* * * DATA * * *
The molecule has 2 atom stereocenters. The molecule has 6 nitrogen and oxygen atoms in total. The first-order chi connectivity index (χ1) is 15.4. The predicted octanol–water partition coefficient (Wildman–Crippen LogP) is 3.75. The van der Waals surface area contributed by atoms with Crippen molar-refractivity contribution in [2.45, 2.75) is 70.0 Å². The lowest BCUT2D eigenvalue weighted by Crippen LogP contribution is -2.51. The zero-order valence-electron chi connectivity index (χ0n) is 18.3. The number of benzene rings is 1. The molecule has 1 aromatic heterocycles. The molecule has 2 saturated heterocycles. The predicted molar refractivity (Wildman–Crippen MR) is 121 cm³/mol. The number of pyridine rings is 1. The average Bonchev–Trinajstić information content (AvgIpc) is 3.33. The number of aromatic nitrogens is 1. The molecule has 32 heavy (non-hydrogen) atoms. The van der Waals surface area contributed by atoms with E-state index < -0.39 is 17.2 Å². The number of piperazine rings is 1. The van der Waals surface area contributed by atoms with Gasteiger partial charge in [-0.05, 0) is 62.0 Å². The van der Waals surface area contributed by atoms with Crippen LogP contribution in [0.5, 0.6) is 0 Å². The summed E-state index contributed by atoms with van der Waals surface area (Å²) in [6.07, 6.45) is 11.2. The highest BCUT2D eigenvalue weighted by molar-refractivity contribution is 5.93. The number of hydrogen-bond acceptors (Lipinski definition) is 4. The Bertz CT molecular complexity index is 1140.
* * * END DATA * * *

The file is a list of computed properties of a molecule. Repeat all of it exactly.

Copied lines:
The molecule has 2 atom stereocenters. The molecule has 6 nitrogen and oxygen atoms in total. The first-order chi connectivity index (χ1) is 15.4. The predicted octanol–water partition coefficient (Wildman–Crippen LogP) is 3.75. The van der Waals surface area contributed by atoms with Crippen molar-refractivity contribution in [2.45, 2.75) is 70.0 Å². The lowest BCUT2D eigenvalue weighted by Crippen LogP contribution is -2.51. The zero-order valence-electron chi connectivity index (χ0n) is 18.3. The number of benzene rings is 1. The molecule has 1 aromatic heterocycles. The molecule has 2 saturated heterocycles. The predicted molar refractivity (Wildman–Crippen MR) is 121 cm³/mol. The number of pyridine rings is 1. The average Bonchev–Trinajstić information content (AvgIpc) is 3.33. The number of aromatic nitrogens is 1. The molecule has 32 heavy (non-hydrogen) atoms. The van der Waals surface area contributed by atoms with E-state index < -0.39 is 17.2 Å². The number of piperazine rings is 1. The van der Waals surface area contributed by atoms with Gasteiger partial charge in [-0.05, 0) is 62.0 Å². The van der Waals surface area contributed by atoms with Crippen LogP contribution in [0.5, 0.6) is 0 Å². The summed E-state index contributed by atoms with van der Waals surface area (Å²) in [6.07, 6.45) is 11.2. The highest BCUT2D eigenvalue weighted by molar-refractivity contribution is 5.93. The number of hydrogen-bond acceptors (Lipinski definition) is 4. The Bertz CT molecular complexity index is 1140.